Not every behavior will follow this progression in a linear fashion and there is always some back and forth between steps as I redefine a behavior or realize I need to work more on some element that I thought I had already addressed.  It’s not unusual for me to have a working cue from the very beginning so I can skip step 3.  If I capture a behavior, I might skip step 2. Steps 4, 5, and 6 are about taking the behavior from the classroom to the real world so there might be some variation in the order or mixing of generalizing and proofing.  I’m not so concerned with us all agreeing on the order in which things are done, as much as in pointing out that there are different steps that take a behavior from its initial stages to being a useful and fluent behavior.

I want to add something to this list, but it doesn’t fit neatly into any one step because it happens throughout this process. It is called building the  “reinforcement history” for a behavior.  The more times I reinforce a behavior (regardless of which step I am on), the stronger it gets.  It happens as a natural by-product of the process, but I can also take time to work specifically on it if I think there would be a benefit.   With these steps in mind, let’s see how I use combinations of changes in structure, focus, and location to move from working in the classroom to working in real life.

PROGRESSION FROM CLASSSROOM TO REAL LIFE: Change of location, change of focus, change of structure

I meet a lot of people who have trouble transitioning from the classroom to real life. Or they keep clicker training in the classroom and only use it for very specific aspects of horse training/handling and miss out on the many other ways that clicker training can improve your horse’s life (and yours!).  Part of it is that the road from the classroom to real life can be kind of bumpy and if you don’t have someone to encourage you, or give you pointers, it can seem easier just to put clicker training back into that little box labeled “classroom.”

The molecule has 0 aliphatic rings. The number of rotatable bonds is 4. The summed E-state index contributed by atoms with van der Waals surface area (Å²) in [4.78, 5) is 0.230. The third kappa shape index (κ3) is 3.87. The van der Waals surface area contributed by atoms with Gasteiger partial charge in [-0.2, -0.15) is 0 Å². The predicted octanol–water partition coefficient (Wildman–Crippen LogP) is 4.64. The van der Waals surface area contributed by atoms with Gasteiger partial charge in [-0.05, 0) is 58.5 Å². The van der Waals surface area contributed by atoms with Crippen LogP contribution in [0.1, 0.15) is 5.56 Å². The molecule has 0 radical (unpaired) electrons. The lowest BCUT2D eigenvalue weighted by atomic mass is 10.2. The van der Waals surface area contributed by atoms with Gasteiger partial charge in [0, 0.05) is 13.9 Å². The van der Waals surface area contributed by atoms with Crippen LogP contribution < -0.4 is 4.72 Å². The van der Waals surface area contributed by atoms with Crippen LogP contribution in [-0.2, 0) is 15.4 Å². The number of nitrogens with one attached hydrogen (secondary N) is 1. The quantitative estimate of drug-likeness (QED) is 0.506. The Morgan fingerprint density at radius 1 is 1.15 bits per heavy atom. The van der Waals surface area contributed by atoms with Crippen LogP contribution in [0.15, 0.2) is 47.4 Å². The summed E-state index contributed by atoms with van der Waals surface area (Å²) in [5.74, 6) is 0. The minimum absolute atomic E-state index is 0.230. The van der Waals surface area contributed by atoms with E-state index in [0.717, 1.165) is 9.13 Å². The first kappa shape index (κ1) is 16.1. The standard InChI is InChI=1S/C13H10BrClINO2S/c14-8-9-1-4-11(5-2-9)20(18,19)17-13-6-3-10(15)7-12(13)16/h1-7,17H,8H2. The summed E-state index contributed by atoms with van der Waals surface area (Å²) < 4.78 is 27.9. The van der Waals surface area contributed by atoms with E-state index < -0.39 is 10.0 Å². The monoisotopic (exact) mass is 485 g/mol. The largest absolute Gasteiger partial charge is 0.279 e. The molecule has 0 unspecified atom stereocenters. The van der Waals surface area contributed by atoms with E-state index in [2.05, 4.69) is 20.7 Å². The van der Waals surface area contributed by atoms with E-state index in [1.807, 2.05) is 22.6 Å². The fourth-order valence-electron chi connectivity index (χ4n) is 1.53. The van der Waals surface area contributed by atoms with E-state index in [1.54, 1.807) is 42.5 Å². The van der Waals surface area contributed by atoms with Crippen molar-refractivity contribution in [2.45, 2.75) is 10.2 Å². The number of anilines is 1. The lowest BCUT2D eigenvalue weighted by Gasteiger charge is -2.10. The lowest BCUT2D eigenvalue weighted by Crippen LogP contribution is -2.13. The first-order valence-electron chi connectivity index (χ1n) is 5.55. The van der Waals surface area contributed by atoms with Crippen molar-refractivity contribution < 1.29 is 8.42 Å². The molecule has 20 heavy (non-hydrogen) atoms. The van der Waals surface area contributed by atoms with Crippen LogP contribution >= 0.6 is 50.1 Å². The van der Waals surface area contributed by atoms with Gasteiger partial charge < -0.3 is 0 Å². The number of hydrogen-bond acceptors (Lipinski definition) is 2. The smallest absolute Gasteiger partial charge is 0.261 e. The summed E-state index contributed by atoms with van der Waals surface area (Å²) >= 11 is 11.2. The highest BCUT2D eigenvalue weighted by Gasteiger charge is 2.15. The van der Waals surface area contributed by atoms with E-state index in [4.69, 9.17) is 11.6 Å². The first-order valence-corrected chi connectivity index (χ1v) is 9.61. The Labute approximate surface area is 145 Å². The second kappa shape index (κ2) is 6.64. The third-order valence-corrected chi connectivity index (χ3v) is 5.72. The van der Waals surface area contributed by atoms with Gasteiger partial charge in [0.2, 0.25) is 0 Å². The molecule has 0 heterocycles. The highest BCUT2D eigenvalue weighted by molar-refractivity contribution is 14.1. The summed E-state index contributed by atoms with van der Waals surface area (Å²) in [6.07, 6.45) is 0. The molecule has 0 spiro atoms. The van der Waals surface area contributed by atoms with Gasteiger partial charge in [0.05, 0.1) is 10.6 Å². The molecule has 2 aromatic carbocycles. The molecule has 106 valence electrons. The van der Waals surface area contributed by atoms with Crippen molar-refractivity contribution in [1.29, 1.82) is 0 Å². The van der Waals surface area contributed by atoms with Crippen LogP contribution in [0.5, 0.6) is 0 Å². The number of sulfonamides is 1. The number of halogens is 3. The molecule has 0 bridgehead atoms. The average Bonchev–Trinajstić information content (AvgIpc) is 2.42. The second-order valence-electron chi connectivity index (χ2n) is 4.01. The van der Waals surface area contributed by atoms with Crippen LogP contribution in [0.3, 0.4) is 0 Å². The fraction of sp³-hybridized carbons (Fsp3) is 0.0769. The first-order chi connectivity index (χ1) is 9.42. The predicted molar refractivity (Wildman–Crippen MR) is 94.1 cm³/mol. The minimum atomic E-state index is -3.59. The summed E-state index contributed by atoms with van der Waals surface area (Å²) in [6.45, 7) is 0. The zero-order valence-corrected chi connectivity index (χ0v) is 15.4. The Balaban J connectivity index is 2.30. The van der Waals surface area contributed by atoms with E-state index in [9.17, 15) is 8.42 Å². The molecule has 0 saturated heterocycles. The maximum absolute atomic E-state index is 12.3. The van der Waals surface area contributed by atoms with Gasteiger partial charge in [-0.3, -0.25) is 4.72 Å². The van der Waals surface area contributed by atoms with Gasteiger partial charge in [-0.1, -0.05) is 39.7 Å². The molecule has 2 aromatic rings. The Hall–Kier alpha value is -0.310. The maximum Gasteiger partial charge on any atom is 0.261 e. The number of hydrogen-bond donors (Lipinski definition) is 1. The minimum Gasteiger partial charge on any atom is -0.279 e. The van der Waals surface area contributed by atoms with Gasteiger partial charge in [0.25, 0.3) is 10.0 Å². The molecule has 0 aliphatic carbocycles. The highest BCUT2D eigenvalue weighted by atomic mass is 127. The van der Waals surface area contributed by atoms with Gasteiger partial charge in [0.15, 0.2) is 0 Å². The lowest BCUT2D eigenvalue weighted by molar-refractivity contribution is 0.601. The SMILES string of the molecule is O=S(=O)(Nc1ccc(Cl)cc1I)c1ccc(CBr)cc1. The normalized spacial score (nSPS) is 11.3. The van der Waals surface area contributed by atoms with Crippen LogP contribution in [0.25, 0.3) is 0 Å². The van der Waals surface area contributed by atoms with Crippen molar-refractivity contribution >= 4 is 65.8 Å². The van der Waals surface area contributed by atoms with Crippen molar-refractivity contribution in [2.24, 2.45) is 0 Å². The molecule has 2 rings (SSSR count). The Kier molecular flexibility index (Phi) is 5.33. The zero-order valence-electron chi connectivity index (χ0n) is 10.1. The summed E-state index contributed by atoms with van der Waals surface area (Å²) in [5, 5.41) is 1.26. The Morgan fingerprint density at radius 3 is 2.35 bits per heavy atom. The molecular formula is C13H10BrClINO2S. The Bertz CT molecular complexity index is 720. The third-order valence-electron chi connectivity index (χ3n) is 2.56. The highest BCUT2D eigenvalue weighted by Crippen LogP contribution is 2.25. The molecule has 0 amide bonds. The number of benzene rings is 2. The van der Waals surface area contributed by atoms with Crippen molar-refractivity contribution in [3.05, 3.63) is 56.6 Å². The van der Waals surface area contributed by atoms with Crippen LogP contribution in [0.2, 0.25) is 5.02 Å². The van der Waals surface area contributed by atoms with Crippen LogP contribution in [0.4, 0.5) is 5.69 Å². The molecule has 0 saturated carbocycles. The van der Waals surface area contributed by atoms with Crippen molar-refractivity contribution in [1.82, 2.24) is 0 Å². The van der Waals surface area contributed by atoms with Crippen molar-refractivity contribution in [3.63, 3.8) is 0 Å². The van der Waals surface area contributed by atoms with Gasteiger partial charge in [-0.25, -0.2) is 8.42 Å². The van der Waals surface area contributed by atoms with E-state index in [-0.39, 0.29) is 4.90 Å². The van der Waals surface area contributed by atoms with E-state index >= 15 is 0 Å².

The good news is that once people see how effective clicker training can be, and how much their horse likes it, most people do want to try using clicker training in real life.  My new students are happy to stay in the classroom for a while, but at some point they usually ask “when can I start asking for the behaviors I am training in other situations?”  Please note that this question is about ASKING for behaviors, not about clicking and treating behaviors. There is a difference.  Right now I am going to talk about taking behaviors from the classroom to real life.  In the other case, the training is more focused on capturing or strengthening existing behaviors, which is also a valid way to incorporate clicker training into real life and I’ll get to that in a little bit.

There are lots of ways to move from the classroom to real life.  If you go back and look at the summaries for classroom vs. real life, you can see that there are differences in location, structure, and focus.  Changing one of these will often lead you naturally to changes in the others and if I do this in little steps, I can make the transition smoothly.   The idea is to change things a little bit at a time so that I am asking new questions, but also keeping enough things that are familiar so that both the horse and I remain in our comfort zones.

Before I start the transition from the classroom to real life, I make sure that the horse has enough understanding of the behavior and has appropriate manners around food so that it’s reasonable to think of taking the next step (there’s more on this later). This does not mean that the behavior is “finished.” It just means that the behavior is solid enough that I can ask for it and get something that meets my basic criteria.  I am going to list some specific examples below, but first I want to provide a very general progression: